UK Accounting Glossary
The October effect is a theory that stocks decline during the month of October. Although there is little statistical evidence to support the October effect, proponents of behavioural finance note the power of mass psychology to move markets. If enough investors subscribe to the October effect and act on their beliefs, stocks will indeed decline in October and the October effect will become a self-fulfilling prophecy. Those who believe in the October effect argue that many if not all the major stock market crashes have happened during October. The crash of 1929 occurred in October and is considered a classic example of the October effect. Believers in the October effect also point to the crash of 1987 which took place on October 19th. For the record, the worst-performing month from 1930-2004 was September (S&P 500 averaged a 1.28% loss), while the October effect actually netted investors an average 0.67%.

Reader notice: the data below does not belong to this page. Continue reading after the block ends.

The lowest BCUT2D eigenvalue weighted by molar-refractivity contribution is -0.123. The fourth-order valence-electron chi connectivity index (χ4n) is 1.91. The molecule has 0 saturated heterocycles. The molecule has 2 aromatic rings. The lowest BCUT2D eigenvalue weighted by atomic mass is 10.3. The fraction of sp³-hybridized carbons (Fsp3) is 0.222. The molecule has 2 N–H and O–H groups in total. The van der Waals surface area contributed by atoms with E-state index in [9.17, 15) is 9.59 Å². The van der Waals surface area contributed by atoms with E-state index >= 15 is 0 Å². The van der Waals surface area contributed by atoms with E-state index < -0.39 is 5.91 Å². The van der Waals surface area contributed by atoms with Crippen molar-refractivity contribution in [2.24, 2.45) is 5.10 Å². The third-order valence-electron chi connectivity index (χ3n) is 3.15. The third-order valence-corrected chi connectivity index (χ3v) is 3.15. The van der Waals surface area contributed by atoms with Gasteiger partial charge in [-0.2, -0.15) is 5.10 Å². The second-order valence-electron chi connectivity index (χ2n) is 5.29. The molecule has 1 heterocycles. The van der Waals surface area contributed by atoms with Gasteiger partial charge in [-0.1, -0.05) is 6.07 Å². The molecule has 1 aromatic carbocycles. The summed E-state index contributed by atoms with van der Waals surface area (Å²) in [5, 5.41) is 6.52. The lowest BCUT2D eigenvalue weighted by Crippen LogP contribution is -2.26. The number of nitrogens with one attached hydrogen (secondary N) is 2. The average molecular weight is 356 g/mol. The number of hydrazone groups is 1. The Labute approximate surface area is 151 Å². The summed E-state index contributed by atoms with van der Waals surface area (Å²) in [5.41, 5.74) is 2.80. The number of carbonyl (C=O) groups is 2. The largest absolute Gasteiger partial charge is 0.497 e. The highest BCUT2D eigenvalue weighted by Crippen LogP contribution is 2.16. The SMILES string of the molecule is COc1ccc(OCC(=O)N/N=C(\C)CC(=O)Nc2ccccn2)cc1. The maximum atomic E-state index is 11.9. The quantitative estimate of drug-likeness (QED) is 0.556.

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This glossary post was last updated: 7th February 2020.